While the current Brazilian administration is juggling its industrial development and new role as an international economic powerhouse, the slums of Rio de Janeiro still lag behind in terms of employment, education, access to basic services and representation in the larger community.The cooperative movement in Brazil, and specifically Rio, is bringing individuals into the legalized, formal economy, benefiting these communities and the country as a whole. As urban planners grapple with the roadblocks to economic and social development in Rio, the cooperative business model becomes a solution.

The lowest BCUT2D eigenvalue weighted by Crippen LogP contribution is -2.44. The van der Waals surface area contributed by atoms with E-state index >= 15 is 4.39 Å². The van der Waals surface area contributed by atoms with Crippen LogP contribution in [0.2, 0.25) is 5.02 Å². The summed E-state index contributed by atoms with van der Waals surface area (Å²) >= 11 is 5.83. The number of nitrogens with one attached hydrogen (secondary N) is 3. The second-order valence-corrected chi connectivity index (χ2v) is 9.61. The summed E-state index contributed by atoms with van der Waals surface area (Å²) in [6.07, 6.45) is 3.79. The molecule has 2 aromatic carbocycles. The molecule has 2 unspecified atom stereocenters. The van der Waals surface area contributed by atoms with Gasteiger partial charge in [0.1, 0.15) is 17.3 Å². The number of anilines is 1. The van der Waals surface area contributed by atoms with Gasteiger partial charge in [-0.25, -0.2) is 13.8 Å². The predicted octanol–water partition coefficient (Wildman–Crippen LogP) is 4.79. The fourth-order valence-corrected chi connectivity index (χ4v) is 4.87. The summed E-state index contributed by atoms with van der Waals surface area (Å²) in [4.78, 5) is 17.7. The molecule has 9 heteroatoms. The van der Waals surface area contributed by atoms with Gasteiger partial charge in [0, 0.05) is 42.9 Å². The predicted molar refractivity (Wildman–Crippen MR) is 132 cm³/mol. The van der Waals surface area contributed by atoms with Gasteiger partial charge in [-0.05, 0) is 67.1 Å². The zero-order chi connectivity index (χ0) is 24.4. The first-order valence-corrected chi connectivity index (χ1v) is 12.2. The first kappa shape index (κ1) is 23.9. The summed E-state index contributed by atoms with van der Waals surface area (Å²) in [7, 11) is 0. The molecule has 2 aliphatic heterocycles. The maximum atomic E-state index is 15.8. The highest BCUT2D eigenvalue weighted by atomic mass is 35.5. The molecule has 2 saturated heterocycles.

One success story is Trama e Raiz, an artisan cooperative located just north of downtown Rio de Janeiro in the low-income community of Nova Iguacu. This cooperative is an all-women organization, making up a total of 18 full-time members. The women specialize in handmade bags and clothing, made from the inner fibers of banana stalk. On the wall of this cooperative there is a list of the 7 cooperative principles. When members of Trama e Raiz are not handcrafting beautiful bags, they teach sewing classes to young adults in the community, once a week. This allows young men and women in the community to obtain income-generating skills.